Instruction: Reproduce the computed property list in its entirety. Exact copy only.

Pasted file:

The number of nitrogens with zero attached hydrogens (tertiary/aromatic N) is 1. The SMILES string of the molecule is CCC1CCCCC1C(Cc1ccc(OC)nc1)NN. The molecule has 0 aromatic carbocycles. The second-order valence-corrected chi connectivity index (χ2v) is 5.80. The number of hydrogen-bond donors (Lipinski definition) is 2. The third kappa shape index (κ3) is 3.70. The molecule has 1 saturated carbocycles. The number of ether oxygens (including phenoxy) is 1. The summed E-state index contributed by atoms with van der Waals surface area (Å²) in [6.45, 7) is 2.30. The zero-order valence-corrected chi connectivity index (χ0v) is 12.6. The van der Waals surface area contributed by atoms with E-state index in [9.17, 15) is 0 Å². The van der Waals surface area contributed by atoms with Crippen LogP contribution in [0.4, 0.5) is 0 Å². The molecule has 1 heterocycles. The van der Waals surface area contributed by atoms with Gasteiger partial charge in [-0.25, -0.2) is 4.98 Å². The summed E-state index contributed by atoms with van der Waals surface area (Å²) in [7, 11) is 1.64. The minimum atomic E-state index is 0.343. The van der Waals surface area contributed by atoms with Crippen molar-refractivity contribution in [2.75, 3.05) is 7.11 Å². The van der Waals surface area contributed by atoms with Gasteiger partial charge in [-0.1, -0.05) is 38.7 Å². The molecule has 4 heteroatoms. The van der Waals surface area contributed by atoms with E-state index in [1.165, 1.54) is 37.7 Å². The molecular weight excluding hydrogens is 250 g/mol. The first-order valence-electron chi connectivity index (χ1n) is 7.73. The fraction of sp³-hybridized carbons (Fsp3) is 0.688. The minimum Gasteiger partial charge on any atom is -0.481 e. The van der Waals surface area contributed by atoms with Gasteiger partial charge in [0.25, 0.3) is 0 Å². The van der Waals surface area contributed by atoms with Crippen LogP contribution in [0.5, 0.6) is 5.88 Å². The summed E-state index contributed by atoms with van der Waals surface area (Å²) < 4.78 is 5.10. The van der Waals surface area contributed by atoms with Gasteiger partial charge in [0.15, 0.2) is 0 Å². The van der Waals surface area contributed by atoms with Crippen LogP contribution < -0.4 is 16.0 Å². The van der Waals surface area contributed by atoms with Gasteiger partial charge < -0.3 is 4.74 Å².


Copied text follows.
The number of nitrogens with zero attached hydrogens (tertiary/aromatic N) is 1. The SMILES string of the molecule is CCC1CCCCC1C(Cc1ccc(OC)nc1)NN. The molecule has 0 aromatic carbocycles. The second-order valence-corrected chi connectivity index (χ2v) is 5.80. The number of hydrogen-bond donors (Lipinski definition) is 2. The third kappa shape index (κ3) is 3.70. The molecule has 1 saturated carbocycles. The number of ether oxygens (including phenoxy) is 1. The summed E-state index contributed by atoms with van der Waals surface area (Å²) in [6.45, 7) is 2.30. The zero-order valence-corrected chi connectivity index (χ0v) is 12.6. The van der Waals surface area contributed by atoms with E-state index in [9.17, 15) is 0 Å². The van der Waals surface area contributed by atoms with Crippen LogP contribution in [0.4, 0.5) is 0 Å². The molecule has 1 heterocycles. The van der Waals surface area contributed by atoms with Gasteiger partial charge in [-0.25, -0.2) is 4.98 Å². The summed E-state index contributed by atoms with van der Waals surface area (Å²) in [7, 11) is 1.64. The minimum atomic E-state index is 0.343. The van der Waals surface area contributed by atoms with Crippen molar-refractivity contribution in [2.75, 3.05) is 7.11 Å². The van der Waals surface area contributed by atoms with Gasteiger partial charge in [-0.1, -0.05) is 38.7 Å². The molecule has 4 heteroatoms. The van der Waals surface area contributed by atoms with E-state index in [1.165, 1.54) is 37.7 Å². The molecular weight excluding hydrogens is 250 g/mol. The first-order valence-electron chi connectivity index (χ1n) is 7.73. The fraction of sp³-hybridized carbons (Fsp3) is 0.688. The minimum Gasteiger partial charge on any atom is -0.481 e. The van der Waals surface area contributed by atoms with Gasteiger partial charge in [0.25, 0.3) is 0 Å². The van der Waals surface area contributed by atoms with Crippen LogP contribution in [0.5, 0.6) is 5.88 Å². The summed E-state index contributed by atoms with van der Waals surface area (Å²) < 4.78 is 5.10. The van der Waals surface area contributed by atoms with Gasteiger partial charge in [0.15, 0.2) is 0 Å². The van der Waals surface area contributed by atoms with Crippen LogP contribution < -0.4 is 16.0 Å². The van der Waals surface area contributed by atoms with Gasteiger partial charge < -0.3 is 4.74 Å².